From AOA First Look:

The Oregonian (8/6, Rojas-Burke) reported, “Within three months of birth, babies show a strong preference for eye contact,” and “spend more time looking at eyes than any other part of a person’s face or body.” In children with autism, however, “this behavior falters early,” and “contribute[s] to the difficulties they have relating to others,” experts say.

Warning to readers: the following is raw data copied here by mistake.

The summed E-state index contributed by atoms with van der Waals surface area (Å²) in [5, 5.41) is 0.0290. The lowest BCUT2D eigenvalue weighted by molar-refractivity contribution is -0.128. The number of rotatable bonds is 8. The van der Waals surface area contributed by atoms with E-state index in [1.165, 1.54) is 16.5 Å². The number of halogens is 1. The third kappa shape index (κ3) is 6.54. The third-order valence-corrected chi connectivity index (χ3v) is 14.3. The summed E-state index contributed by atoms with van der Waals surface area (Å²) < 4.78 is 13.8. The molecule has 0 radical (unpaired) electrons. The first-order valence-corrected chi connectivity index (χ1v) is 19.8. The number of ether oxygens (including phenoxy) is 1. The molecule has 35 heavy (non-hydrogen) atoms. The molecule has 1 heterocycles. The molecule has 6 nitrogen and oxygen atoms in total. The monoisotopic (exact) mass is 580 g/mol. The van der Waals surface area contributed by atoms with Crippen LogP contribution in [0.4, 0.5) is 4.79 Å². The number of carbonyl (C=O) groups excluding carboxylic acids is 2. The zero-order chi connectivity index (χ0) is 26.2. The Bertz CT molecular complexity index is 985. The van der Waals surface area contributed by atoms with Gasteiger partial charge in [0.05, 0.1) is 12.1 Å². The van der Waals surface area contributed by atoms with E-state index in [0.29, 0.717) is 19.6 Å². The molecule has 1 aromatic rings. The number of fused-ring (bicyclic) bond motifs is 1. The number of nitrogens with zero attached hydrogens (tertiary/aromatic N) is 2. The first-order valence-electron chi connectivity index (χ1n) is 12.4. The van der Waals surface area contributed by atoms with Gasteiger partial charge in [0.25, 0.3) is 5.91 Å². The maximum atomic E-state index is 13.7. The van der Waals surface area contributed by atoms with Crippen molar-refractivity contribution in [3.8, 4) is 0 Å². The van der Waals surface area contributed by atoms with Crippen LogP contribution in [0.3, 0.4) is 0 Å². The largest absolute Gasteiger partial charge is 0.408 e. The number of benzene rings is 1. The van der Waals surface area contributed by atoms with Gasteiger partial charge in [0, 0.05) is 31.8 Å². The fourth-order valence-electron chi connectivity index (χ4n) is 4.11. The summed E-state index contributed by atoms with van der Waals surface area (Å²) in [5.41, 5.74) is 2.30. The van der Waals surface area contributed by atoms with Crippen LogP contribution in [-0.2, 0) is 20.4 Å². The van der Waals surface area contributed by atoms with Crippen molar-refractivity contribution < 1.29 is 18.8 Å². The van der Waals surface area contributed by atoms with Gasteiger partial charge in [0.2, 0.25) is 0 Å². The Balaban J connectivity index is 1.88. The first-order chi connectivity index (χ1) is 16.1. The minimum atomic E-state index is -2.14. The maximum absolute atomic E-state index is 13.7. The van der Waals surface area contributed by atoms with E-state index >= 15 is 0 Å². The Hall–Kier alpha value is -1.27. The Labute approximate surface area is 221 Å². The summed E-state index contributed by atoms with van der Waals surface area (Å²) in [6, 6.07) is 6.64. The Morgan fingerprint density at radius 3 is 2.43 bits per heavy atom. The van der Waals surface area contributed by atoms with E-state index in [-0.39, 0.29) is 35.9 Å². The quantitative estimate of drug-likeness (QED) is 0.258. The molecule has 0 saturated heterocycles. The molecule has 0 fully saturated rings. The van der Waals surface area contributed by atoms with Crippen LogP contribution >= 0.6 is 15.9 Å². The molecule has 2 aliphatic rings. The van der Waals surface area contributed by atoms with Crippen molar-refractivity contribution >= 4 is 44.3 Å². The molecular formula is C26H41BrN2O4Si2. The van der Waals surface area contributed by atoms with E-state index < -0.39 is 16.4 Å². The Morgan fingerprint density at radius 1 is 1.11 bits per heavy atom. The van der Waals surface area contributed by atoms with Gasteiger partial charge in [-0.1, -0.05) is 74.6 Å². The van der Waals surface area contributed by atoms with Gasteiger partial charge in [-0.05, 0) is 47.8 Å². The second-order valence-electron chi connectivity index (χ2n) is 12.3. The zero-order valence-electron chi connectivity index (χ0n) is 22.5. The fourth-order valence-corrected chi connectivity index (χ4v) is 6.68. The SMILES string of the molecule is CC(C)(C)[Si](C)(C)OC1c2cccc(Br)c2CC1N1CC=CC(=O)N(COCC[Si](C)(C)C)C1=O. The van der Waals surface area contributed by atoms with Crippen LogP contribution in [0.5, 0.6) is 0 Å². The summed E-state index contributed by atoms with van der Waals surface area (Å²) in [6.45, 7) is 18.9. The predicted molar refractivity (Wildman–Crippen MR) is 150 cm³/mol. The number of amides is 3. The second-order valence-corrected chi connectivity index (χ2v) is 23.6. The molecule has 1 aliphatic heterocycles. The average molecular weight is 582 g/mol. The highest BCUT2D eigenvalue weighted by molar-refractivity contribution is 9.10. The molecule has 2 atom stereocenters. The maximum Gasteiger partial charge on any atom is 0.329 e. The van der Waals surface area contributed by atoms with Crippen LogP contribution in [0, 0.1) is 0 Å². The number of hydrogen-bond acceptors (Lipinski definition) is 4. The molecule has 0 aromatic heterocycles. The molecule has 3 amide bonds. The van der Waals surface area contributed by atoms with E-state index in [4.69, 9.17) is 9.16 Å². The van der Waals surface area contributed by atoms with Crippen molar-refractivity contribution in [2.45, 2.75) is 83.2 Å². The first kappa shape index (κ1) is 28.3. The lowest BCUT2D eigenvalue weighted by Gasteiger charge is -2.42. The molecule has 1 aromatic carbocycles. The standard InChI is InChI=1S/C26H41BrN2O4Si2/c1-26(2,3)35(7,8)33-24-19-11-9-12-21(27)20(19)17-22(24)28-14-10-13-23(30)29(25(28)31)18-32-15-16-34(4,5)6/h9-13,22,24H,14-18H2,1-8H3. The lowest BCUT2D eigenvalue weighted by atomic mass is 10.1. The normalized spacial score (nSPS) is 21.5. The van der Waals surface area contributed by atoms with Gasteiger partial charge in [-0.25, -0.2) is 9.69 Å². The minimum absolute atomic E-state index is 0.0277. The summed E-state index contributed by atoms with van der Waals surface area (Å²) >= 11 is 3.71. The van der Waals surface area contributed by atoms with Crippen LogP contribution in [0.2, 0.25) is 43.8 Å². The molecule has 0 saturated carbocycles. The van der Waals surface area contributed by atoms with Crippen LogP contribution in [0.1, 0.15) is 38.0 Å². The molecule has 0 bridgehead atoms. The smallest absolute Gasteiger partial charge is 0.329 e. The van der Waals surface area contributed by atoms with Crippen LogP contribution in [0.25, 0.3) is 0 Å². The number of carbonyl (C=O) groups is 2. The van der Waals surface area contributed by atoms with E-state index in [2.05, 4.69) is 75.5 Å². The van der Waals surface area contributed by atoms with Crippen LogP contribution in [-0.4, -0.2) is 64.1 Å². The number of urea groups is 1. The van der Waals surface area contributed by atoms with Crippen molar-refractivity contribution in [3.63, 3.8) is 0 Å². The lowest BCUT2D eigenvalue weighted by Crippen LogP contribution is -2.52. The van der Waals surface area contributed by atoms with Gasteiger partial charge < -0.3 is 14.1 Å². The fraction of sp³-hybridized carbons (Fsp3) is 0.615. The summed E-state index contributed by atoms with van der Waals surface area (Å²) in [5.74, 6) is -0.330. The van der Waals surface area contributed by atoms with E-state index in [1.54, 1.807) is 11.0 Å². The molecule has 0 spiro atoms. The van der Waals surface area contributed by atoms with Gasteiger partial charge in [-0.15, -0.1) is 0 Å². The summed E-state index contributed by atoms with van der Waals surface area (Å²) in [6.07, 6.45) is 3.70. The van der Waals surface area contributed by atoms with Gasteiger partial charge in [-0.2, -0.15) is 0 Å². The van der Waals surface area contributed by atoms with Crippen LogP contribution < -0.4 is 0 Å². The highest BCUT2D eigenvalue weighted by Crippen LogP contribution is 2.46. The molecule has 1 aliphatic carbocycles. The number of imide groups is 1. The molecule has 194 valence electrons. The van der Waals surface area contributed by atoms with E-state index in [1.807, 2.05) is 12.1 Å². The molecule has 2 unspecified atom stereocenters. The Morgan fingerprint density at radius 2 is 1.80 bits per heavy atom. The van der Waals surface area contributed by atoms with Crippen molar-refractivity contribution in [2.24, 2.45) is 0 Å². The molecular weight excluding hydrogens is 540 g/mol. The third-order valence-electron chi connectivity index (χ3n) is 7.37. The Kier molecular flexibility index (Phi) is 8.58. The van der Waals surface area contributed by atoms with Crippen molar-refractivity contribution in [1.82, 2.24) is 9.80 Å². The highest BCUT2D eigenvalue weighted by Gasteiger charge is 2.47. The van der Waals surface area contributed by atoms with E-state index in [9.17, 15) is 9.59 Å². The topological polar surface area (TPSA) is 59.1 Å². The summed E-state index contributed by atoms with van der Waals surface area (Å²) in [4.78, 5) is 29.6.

According to a study published in the Aug. issue of the Archives of General Psychiatry, “eye-mapping technology” may have “prove[n] that children with autism don’t make eye contact like normally developing children do,” HealthDay (8/6, Gordon) reported. For the study, Ami Klin, Ph.D., of the Yale University School of Medicine, and colleagues, “compared 15 children with autism to 36 typically developing children, and to another 15 children who were developmentally delayed, but not autistic. All of the children were two years old.” The youngsters “were shown 10 videos of adults looking directly into the camera,…mimicking caregiving, and playing with the child. While the videos were running, the researchers used eye tracking to assess the child’s visual fixation patterns.” The investigators found that children with autism “looked at the eyes about 30 percent of the time, compared to nearly 55 percent for both of the other groups.” Specifically, “[c]hildren with autism spent almost 40 percent of the time looking at the mouth area, while children in the other groups only spent about 24 percent of the time looking at this area.”

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